Edward Courtney’s cross-country, school-to-school, boy-to-boy journey lasted more than 30 years and scarred the lives of more victims than he could remember. But by the end of it, if it really ever ended, he still could not bring himself to say the words—sexual abuse—that brought him to a meeting with lawyers on an early-April morning in 2009, or to utter the phrase that numerous allegations have come to define as his true devotion—serial molester.
As former Brother Courtney sat in the law offices on Columbia Tower’s 47th floor on that spring day, the Seattle skyline filling the windows outside as he mulled over his answers, the best he could come up with was “wrestling.”
“The wrestling, I think, yes, that would be—I remember a couple of occasions of that,” he said in the office filled with attorneys and a court reporter recording Courtney’s deposition. Maybe there was some accidental rubbing-up-against, Courtney would say. And touching. All those years of encounters in classrooms, hallways, gyms, church, and homes—yes, there could have been “inappropriate touching,” he allowed.
After all, Brother Courtney of the Christian Brothers Congregation taught and coached hundreds of Catholic as well as public grade-school boys and middle-school boys and high-school boys from New York City to Chicago to Seattle. He was in their bathrooms and locker rooms and cloakrooms from the 1960s to the end of the 1980s, given his power as teacher and sometimes coach and principal at his Seattle schools—O’Dea High School, St. Alphonsus, Lady of the Lake—and later, despite the church’s knowledge of his serial molesting in their schools, using the Catholics’ recommendations to gain employment at public schools in Tukwila, Parkland, and over in Othello in Adams County, and then on to public schools in Nevada. He worked at no less than 10 schools coast-to-coast, leaving behind more than 50 young victims.
So he touched some. But abuser, rapist, deviant? If that was true, Ed Courtney maintained, wouldn’t he have been sentenced to at least one day in jail or prison? His former students and stacks of court documents may say he abused and assaulted children and teens—that he not only “touched” them every chance he got, but fondled them and ejaculated on them after wrestling them to the ground.
Thing is, the Catholics—the Christian Brothers, the Seattle archdiocese—never touched him. Never laid a hallowed hand on him. They kept quiet while the children suffered, and even when more children were victimized. And then Chris Courtney, as he liked to be called by the kids, after three decades of teaching and touching, walked away a free man.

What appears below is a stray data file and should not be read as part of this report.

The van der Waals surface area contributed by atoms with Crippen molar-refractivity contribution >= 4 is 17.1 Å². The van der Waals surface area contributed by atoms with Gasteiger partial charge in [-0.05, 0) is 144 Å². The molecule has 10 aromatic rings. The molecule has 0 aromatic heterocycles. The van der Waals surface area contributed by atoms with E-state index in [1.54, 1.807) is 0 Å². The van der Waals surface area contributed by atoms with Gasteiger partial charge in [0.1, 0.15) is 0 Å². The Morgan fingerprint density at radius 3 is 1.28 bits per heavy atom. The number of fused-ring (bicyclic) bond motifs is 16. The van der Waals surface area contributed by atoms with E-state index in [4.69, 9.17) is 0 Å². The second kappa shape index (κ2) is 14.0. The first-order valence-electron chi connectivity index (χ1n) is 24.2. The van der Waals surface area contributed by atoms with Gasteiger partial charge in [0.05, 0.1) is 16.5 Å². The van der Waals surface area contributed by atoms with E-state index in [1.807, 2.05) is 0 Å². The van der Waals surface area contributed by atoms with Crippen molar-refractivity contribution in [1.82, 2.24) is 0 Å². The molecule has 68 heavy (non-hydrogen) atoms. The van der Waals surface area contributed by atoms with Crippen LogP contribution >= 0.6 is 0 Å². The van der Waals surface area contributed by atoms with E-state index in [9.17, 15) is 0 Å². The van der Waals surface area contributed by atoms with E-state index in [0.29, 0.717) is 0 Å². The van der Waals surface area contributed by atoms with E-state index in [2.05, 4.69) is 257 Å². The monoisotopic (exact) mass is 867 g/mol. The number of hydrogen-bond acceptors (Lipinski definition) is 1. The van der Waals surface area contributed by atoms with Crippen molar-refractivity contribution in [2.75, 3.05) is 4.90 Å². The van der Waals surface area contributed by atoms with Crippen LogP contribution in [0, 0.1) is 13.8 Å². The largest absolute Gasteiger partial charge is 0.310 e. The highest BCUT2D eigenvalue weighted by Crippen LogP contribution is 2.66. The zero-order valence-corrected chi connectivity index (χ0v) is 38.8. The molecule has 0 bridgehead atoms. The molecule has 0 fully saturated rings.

So when one of the victims’ Seattle attorneys, Darrell Cochran, asked during the legal deposition that April morning how he would approach a boy—groom a boy—ex-Brother Courtney, a slight, wiry, and balding man in his 70s, sounded defiant.
“Initially, hugging,” he said impatiently, then quickly changed directions. He wanted to talk about what some of the kids, now grown men, had claimed he’d done to them years ago, holding them down as he rubbed himself to pleasure. “I see some of these have alleged more serious abuse, like sadistic things, which I absolutely deny,” he said, studying documents handed to him. “That’s not who I am or was.” There were times, he said, when “some misplaced sense of intimacy would cause an arousal on my part.” But “when they’re talking about something going way beyond that, that I would deny.”
Courtney was offended when shown a Christian Brothers letter implying he might have been homosexual. This was, he said, “the first time I have seen [this] in writing as far as homosexual activities with young men. I don’t know that that should be there in any way. I don’t think that—I don’t know where that came from.” Maybe he was convicted of indecent liberties, he allowed. But a homosexual? “Somebody has added that, and I don’t think it should be in there.”
He had other complaints. “In other cases they said ‘buttocks’ and that—I deny that because I don’t recall that at all”—doing something to or on or in the buttocks of children and teens—“and I remember in somebody else’s testimony there was some things that I think, like that, that clearly did not happen.